Goverment Claims on Encryption Challenged

John Lister's picture

A Harvard University report challenged the government's argument that online encryption helps criminals go undetected. The report also suggests that the "Internet of Things" will give law enforcement officials more opportunity to surveil suspects.

Politicians and government agencies (such as the FBI) repeatedly make the case that the law fails to keep up with technology, especially when it comes to being able to monitor communications between suspected offenders. For example, recently-updated wiretapping laws can still prove to be unworkable, especially if data is encrypted online.

Currently, proposed laws in California and New York would ban the sale of devices such as the latest iPhone. That's because these devices are able to encrypt data in a way that even Apple would not be able to decrypt without the user's compliance, regardless of what a court orders. (Source:

"Don't Panic" Says Report

Those arguments are challenged in a report titled "Don't Panic" from the Berkman Center for Internet and Society. It brought together the views of security experts from the academic world, the computer industry and - speaking anonymously - within the security services. (Source:

The report concluded that the idea in which the government will be unable to effectively surveil criminals adequately simply does not hold up. It says that although only a despotic government would be able to monitor every piece of online communication, the nature of the modern Internet means the government will always have a reasonable ability to keep track of people.

One of the arguments the report makes is that most tech firms will never be able to offer complete encryption across all stages of online communication. That's partly because firms need to access data for purposes such as advertising, and partly because they need to offer features such as recovering a lost password.

Smarter Gadgets Mean More Scope For Surveillance

The report also suggests that a truly effective and all-encompassing encryption will never be possible simply because online tech firms won't work closely enough to coordinate it.

Another argument is that for every case where users step up encryption, there will be new types of online communication that are vulnerable to interception. This includes the "Internet of Things," which is made up of devices such as appliances, smart cars and even Internet-connected surveillance cameras.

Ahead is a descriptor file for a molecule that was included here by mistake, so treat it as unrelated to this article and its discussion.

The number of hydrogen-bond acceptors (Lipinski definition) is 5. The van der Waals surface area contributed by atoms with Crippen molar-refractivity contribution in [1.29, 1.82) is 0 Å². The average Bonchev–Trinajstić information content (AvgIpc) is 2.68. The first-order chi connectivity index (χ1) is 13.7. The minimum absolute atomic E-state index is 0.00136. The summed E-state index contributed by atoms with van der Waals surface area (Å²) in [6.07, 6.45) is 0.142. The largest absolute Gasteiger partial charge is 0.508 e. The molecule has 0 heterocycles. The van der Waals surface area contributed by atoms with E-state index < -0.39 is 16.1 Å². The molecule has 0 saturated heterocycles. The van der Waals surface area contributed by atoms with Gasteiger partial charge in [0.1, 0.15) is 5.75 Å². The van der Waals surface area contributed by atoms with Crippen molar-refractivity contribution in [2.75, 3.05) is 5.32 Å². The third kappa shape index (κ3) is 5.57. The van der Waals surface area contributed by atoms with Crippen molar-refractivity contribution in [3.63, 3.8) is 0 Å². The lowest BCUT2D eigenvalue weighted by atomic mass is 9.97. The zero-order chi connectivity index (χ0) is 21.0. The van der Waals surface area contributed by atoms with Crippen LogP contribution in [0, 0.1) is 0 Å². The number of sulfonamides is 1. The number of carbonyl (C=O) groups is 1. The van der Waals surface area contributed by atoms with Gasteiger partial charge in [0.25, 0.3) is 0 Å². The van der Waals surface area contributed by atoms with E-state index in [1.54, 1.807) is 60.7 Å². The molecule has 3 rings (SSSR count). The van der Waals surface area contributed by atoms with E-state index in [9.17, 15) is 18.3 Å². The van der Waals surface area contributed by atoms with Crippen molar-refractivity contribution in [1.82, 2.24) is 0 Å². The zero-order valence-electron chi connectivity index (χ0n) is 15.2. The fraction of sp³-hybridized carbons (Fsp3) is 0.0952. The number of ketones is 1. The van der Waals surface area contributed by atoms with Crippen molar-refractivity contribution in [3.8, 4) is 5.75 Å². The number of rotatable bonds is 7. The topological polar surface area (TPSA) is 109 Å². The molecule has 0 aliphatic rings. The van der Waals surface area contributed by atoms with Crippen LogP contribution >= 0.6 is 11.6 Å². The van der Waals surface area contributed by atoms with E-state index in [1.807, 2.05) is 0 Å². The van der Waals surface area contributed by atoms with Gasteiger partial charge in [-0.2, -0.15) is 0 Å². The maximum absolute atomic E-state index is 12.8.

Finally, the report argues that metadata, which covers details of who visited which sites and who they messaged (rather than the content of communications), will always have to be unencrypted to allow the architecture of the Internet to work properly. That in turn means law enforcement and security agencies will always be able to track users to some extent.

What's Your Opinion?

Do you agree with the findings of the report? Is the balance between anti-crime surveillance and online privacy right at the moment? Which worries you more: criminals being able to communicate in total secrecy, or the government being able to access all communications?

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Dennis Faas's picture

One thing I've learned about computers all these years is that copyright protection on software (encryption) can always be defeated. Thus, encrypting communication is only as good as the power of the encryption itself.

Even if total encryption was the case, cybercriminals would find a way around it. This is very similar to the case of DRM (digital rights management) years back, where DRM served only to make things more complicated then they need to be. As a result, innovation stifled because companies could not work together to make a better product. The same can be said about encrypting communication.

That aside, I agree 100% with the report which suggests that the government will always find a way to spy on people, given its power and also because of the way that the Internet is currently designed.